An interesting solid silver figure of a musician playing a trumpet, decorated with coloured cabochon "jewels" in red, blue and green. The figure is beautifully modelled, the detail is astounding, clearly the work of a master craftsman. A total of 21 cabochons are present, we assume they are paste of glass, to simulate rubies, sapphires and emeralds, the cabochon in the hat is larger than the others. The texturing of the hat, hair and stockings is all done by hand. Their are traces of gilding on the figure, at end of trumpet and under coat. The figure only has one hallmark, a clear 13 in shield, quite a stylised 3, this is for 13 Loth silver, or 812 standard, used in Germany prior to 1888, hence our dating of the figure as circa 1880. Whilst no makers mark is present, we are confident it originates in Hanau, Germany, where a number of similar bejewelled figures were made, including a number of musicians. A number can be seen on the Pushkin Antiques website, www.pushkinantiques.com, in the archive/ sold section...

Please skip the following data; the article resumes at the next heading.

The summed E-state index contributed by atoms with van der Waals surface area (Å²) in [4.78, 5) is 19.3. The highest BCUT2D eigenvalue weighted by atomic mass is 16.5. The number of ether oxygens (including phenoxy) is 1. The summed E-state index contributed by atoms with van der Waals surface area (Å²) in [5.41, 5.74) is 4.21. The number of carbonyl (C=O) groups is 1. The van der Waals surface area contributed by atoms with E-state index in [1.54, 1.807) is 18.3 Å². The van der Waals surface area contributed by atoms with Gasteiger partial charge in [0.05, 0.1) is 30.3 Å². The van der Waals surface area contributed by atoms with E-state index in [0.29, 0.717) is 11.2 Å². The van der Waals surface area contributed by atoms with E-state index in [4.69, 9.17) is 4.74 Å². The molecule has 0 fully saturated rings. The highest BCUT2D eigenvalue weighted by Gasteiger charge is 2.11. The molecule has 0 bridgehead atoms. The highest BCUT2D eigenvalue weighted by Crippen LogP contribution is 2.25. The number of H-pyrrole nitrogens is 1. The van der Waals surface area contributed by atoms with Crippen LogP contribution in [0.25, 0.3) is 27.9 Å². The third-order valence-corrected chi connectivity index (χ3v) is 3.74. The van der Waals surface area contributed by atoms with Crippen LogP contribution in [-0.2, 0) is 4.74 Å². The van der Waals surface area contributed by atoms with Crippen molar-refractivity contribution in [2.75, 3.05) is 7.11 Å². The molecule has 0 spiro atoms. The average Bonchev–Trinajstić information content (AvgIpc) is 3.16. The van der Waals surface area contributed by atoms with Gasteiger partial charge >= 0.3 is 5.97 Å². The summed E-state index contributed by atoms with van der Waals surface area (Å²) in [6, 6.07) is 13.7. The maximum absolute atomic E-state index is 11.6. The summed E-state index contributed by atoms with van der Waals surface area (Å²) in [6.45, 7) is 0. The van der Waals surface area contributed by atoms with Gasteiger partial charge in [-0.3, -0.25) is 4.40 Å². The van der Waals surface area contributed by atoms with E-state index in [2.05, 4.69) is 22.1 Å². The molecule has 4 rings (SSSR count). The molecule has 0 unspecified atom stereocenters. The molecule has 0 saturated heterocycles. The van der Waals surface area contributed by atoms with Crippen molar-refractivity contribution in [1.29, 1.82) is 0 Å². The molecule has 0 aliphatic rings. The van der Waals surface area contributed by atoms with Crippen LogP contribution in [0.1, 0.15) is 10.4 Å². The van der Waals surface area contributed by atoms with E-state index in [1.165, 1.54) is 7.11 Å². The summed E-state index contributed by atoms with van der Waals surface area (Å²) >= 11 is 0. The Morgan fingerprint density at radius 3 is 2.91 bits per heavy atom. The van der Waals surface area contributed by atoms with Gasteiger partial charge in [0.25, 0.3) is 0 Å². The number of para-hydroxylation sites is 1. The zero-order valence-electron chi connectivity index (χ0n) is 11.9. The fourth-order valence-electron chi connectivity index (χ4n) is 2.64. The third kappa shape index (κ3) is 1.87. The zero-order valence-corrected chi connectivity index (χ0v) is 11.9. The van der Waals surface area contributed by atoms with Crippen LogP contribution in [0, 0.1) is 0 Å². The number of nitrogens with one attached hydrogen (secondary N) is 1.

A rare and interesting Dutch silver matchbox holder (or cover), a memento of the destruction of the Ypres Cloth Hall (Lakenhal) during the Great War (World War I), imported and retailed by Harrod's of London. The box is embossed with a detailed image of the Great Cloth Hall in Ypres, before it's destruction during the war. The box reads "YPRES LES HALLES 1914". The gauge of silver is quite thin, and the box has been well used and damaged, 3 of the connecting arms have been repaired. The box is Dutch, and has clear Dutch hallmarks G for 1916, and makers mark VS for Vos & Co of Haarlem, Hertogenbosch. The box also has clear London import marks for 1916, and importers mark RB for Richard Burbridge, who was Managing Director of Harrods from 1911 to 1917. The Cloth Hall was first built in 1304, site of the Les Halles Market, and centre to the town of Ypres (Ieper). It was the site of many major battles during the War, first sustaining damage in 1914 but being completely destroyed by 1918. It was rebuilt between 19...